‘I’m looking forward to hearing people’s stories,’ Lethbridge pastor says
Ryan Dueck, pastor at Lethbridge Mennonite Church in Lethbridge, AB, will visit Canadian Mennonite University as Pastor-in-Residence from Monday, November 3 to Friday, November 7.
Dueck is eager to connect with CMU students.
“Young adulthood is a really… interesting phase of life where so much is up for grabs,” he says. “It’s pretty cool to have even a small window into people’s lives.”
Now in its fifth year, CMU’s Pastor-in-Residence program is designed to encourage out-of-province pastors to live in residence, participate in the life of the CMU community, and share their faith experiences in a variety of settings including CMU chapel sessions.
“The goal has always been to have the pastor come and serve in our community so that our students, staff, and faculty are cared for by an outside person,” says Melanie Unger, Spiritual Life Facilitator at CMU, adding that hopefully, the week is refreshing for the visiting pastor as well. “It’s about building relationships with our church constituency.”
Dueck has been the pastor at Lethbridge Mennonite Church since 2011. Prior to that, he served for three years as associate pastor at Neighbourhood Church, a Mennonite Brethren congregation in Nanaimo, BC.
Dueck grew up on a farm in southern Alberta and says he never imagined that he would become a pastor. After obtaining a Bachelor of Arts majoring in Philosophy at the University of Lethbridge and then a Master of Christian Studies from Regent College in Vancouver, he thought he might pursue further studies.
A handful of people close to Dueck encouraged him to work in the church. Dueck recalls a conversation with his thesis advisor at Regent during which he shared that he wasn’t impressed with some of the pastors he had encountered growing up.
“Maybe your job is to be the pastor you wish you had,” Dueck’s thesis advisor suggested.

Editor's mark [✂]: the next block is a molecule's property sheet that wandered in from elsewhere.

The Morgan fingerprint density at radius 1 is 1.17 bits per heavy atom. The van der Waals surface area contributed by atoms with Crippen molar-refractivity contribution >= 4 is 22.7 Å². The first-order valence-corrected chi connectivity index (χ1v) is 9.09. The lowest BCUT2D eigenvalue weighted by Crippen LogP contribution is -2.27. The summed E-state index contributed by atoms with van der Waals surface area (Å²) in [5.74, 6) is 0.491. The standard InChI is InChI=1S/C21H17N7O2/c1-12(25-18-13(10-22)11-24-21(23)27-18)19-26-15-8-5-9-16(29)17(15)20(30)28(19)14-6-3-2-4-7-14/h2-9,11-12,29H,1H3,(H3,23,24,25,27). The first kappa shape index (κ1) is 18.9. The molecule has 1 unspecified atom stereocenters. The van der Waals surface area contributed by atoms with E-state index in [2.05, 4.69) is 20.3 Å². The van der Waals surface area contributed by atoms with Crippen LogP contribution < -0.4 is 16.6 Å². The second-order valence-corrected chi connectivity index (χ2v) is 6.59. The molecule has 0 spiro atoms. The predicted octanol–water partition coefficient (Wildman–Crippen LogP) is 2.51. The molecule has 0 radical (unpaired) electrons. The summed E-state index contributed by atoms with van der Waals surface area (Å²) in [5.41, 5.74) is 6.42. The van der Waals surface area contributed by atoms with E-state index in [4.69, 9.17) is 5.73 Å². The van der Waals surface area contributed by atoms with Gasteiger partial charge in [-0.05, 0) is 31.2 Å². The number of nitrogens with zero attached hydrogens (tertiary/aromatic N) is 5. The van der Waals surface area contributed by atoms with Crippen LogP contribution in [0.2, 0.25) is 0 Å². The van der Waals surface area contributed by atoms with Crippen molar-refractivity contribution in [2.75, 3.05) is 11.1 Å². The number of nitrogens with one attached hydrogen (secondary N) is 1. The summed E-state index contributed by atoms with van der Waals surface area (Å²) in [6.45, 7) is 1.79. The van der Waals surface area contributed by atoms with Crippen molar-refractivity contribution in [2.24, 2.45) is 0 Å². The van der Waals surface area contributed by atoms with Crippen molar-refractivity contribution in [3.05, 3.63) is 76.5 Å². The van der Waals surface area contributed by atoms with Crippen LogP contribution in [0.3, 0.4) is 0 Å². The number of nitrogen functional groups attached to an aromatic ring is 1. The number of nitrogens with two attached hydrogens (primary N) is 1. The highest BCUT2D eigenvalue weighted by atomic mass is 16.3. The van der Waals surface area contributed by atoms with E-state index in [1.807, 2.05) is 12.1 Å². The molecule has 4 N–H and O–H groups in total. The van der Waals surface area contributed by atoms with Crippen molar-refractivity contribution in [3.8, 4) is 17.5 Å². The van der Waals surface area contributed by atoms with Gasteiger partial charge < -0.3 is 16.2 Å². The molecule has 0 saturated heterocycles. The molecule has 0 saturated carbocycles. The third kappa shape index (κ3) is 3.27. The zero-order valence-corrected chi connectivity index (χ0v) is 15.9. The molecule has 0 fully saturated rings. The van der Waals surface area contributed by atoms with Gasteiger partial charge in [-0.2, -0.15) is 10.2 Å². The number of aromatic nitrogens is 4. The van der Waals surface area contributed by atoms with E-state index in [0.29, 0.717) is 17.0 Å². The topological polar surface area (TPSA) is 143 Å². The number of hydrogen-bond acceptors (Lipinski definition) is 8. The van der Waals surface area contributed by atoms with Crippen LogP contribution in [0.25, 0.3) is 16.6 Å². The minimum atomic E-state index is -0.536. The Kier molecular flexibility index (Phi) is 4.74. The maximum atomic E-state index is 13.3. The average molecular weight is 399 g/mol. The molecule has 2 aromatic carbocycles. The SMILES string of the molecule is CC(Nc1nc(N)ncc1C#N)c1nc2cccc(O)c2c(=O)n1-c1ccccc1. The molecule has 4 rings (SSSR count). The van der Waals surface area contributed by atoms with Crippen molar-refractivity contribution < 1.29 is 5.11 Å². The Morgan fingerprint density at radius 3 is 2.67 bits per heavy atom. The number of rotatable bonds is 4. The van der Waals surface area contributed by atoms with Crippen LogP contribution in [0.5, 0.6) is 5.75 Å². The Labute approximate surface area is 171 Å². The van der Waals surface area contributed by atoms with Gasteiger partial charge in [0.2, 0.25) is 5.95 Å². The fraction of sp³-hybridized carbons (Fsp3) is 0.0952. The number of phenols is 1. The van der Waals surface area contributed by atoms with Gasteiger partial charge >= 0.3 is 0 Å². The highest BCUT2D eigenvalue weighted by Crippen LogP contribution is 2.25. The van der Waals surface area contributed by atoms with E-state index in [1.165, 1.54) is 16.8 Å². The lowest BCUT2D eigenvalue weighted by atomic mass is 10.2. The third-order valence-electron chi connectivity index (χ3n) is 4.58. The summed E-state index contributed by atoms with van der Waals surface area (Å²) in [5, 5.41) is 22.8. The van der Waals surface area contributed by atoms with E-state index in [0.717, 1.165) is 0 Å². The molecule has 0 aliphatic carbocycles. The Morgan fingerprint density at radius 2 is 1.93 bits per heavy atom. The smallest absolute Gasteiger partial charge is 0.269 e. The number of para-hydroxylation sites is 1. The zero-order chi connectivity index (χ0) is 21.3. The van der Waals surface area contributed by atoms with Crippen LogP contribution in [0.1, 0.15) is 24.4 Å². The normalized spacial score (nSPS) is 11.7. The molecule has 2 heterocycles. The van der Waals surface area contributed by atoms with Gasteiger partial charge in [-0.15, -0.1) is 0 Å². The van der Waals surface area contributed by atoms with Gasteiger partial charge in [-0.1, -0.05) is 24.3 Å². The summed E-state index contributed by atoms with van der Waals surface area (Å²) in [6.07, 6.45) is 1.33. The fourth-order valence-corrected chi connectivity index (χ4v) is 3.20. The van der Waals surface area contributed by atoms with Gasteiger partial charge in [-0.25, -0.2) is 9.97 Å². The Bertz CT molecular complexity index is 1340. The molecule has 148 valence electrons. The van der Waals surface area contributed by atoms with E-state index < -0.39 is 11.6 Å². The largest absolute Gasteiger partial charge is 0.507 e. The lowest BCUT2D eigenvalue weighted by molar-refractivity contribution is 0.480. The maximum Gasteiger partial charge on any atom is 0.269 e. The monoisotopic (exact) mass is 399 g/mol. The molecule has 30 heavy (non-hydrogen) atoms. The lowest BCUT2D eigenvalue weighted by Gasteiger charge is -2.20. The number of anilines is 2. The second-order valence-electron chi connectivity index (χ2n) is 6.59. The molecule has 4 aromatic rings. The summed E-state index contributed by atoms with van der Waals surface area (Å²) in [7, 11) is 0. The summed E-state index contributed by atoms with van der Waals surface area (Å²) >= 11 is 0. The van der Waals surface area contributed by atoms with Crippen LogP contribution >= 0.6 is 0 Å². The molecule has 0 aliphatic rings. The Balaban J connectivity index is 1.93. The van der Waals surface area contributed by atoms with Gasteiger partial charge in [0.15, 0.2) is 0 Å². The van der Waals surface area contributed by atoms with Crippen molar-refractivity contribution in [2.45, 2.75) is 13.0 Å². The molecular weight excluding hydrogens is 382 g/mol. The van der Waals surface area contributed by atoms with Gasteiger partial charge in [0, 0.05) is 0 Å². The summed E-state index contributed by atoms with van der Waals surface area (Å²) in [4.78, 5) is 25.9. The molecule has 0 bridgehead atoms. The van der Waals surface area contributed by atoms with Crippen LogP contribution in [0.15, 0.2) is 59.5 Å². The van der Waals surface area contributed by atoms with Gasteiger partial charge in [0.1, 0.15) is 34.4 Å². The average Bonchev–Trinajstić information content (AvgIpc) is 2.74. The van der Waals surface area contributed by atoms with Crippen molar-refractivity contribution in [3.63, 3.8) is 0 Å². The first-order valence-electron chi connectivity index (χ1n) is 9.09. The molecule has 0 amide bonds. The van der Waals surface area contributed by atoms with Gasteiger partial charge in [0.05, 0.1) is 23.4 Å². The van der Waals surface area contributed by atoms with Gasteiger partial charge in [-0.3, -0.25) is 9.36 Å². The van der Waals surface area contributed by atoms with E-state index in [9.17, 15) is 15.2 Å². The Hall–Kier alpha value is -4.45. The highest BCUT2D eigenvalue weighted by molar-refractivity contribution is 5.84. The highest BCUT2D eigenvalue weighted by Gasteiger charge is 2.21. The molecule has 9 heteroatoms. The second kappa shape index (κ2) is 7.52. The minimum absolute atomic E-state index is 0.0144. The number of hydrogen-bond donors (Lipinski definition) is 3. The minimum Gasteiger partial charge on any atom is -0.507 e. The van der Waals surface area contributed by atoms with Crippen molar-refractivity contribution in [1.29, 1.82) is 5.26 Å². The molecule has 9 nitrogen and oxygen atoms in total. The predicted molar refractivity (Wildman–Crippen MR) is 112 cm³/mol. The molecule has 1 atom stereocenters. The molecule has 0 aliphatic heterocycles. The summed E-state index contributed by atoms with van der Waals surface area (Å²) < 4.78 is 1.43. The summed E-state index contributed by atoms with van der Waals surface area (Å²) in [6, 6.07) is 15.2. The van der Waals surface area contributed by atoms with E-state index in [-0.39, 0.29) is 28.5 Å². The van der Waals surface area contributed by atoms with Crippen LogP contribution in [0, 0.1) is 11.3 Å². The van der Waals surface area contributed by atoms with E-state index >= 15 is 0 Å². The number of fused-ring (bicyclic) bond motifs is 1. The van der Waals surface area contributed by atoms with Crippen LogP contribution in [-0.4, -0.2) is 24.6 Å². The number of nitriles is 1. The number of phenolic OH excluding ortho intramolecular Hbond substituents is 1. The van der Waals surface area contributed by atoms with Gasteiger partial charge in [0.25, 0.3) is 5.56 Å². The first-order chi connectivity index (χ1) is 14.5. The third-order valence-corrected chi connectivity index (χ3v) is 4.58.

Afterward, Dueck decided to pursue ministry. Given his passion for academia, he says he is naturally drawn to the cerebral aspects of being a minister, such as researching, writing, and preparing sermons.
Over the past six years, however, he has come to appreciate simply being able to hear and be a part of people’s stories.
“As a pastor, you’re invited into some of the most frightening and most holy moments of people’s lives, and that’s an honour I didn’t fully appreciate until I became a pastor,” he says.
Since 2007, Dueck has maintained a blog called “Rumblings.” The blog includes reflection and conversation about various topics related to the intersection of faith and culture.
Dueck is married to Naomi, and the couple has 13-year-old twins. When he isn’t working or spending time with his family, Dueck enjoys playing soccer, hockey, and riding his motorcycle in the mountains.
He is anticipating meaningful conversations during his week at CMU.
“As human beings, we learn and grow when we have an opportunity to have our stories rub off on each other a little bit,” Dueck says. “I’m looking forward to hearing people’s stories.”
A Christian university in the Anabaptist tradition, CMU’s Shaftesbury campus offers undergraduate degrees in arts, business, humanities, music, sciences and social sciences, and graduate degrees in Theology and Ministry. CMU has over 1,600 students, including those enrolled in degree programs at the Shaftesbury Campus and in its Menno Simons College and Outtatown programs.
For information about CMU, visit: www.cmu.ca.
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